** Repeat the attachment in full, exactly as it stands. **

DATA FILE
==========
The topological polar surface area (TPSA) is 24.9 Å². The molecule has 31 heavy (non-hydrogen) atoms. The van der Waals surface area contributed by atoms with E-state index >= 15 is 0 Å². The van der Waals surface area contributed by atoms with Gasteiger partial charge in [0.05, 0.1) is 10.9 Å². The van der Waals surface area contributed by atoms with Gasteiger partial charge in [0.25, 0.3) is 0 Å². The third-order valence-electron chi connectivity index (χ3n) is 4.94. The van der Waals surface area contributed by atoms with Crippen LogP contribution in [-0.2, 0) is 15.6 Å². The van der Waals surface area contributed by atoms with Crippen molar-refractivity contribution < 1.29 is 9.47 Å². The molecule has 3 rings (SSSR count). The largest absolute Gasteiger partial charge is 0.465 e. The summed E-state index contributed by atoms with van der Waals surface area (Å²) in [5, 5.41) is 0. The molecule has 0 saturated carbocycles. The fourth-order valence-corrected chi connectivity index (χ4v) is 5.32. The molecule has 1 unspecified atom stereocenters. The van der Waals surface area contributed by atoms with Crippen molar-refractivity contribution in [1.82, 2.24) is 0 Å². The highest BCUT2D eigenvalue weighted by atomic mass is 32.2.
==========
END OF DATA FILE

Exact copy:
The topological polar surface area (TPSA) is 24.9 Å². The molecule has 31 heavy (non-hydrogen) atoms. The van der Waals surface area contributed by atoms with E-state index >= 15 is 0 Å². The van der Waals surface area contributed by atoms with Gasteiger partial charge in [0.05, 0.1) is 10.9 Å². The van der Waals surface area contributed by atoms with Gasteiger partial charge in [0.25, 0.3) is 0 Å². The third-order valence-electron chi connectivity index (χ3n) is 4.94. The van der Waals surface area contributed by atoms with Crippen LogP contribution in [-0.2, 0) is 15.6 Å². The van der Waals surface area contributed by atoms with Crippen molar-refractivity contribution < 1.29 is 9.47 Å². The molecule has 3 rings (SSSR count). The largest absolute Gasteiger partial charge is 0.465 e. The summed E-state index contributed by atoms with van der Waals surface area (Å²) in [5, 5.41) is 0. The molecule has 0 saturated carbocycles. The fourth-order valence-corrected chi connectivity index (χ4v) is 5.32. The molecule has 1 unspecified atom stereocenters. The van der Waals surface area contributed by atoms with Crippen molar-refractivity contribution in [1.82, 2.24) is 0 Å². The highest BCUT2D eigenvalue weighted by atomic mass is 32.2.